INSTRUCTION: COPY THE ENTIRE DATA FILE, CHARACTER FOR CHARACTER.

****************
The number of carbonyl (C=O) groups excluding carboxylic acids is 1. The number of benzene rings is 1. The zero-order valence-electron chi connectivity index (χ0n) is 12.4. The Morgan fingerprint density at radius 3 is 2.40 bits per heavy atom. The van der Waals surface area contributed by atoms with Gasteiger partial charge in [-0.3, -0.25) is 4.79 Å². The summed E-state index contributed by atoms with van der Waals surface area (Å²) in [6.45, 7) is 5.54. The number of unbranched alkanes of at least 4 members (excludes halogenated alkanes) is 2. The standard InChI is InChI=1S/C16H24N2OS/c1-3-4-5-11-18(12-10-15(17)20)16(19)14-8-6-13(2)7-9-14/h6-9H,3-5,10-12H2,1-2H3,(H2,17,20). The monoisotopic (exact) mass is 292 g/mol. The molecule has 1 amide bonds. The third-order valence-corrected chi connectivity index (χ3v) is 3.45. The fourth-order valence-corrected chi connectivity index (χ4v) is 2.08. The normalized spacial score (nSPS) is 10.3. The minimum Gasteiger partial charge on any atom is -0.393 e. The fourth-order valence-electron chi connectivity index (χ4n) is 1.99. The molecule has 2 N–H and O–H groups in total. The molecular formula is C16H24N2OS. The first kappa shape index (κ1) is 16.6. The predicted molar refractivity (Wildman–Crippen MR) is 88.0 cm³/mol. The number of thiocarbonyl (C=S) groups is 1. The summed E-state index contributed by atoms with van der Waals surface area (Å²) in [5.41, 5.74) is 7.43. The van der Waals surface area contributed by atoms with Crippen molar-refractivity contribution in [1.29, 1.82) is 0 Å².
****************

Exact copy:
The number of carbonyl (C=O) groups excluding carboxylic acids is 1. The number of benzene rings is 1. The zero-order valence-electron chi connectivity index (χ0n) is 12.4. The Morgan fingerprint density at radius 3 is 2.40 bits per heavy atom. The van der Waals surface area contributed by atoms with Gasteiger partial charge in [-0.3, -0.25) is 4.79 Å². The summed E-state index contributed by atoms with van der Waals surface area (Å²) in [6.45, 7) is 5.54. The number of unbranched alkanes of at least 4 members (excludes halogenated alkanes) is 2. The standard InChI is InChI=1S/C16H24N2OS/c1-3-4-5-11-18(12-10-15(17)20)16(19)14-8-6-13(2)7-9-14/h6-9H,3-5,10-12H2,1-2H3,(H2,17,20). The monoisotopic (exact) mass is 292 g/mol. The molecule has 1 amide bonds. The third-order valence-corrected chi connectivity index (χ3v) is 3.45. The fourth-order valence-corrected chi connectivity index (χ4v) is 2.08. The normalized spacial score (nSPS) is 10.3. The minimum Gasteiger partial charge on any atom is -0.393 e. The fourth-order valence-electron chi connectivity index (χ4n) is 1.99. The molecule has 2 N–H and O–H groups in total. The molecular formula is C16H24N2OS. The first kappa shape index (κ1) is 16.6. The predicted molar refractivity (Wildman–Crippen MR) is 88.0 cm³/mol. The number of thiocarbonyl (C=S) groups is 1. The summed E-state index contributed by atoms with van der Waals surface area (Å²) in [5.41, 5.74) is 7.43. The van der Waals surface area contributed by atoms with Crippen molar-refractivity contribution in [1.29, 1.82) is 0 Å².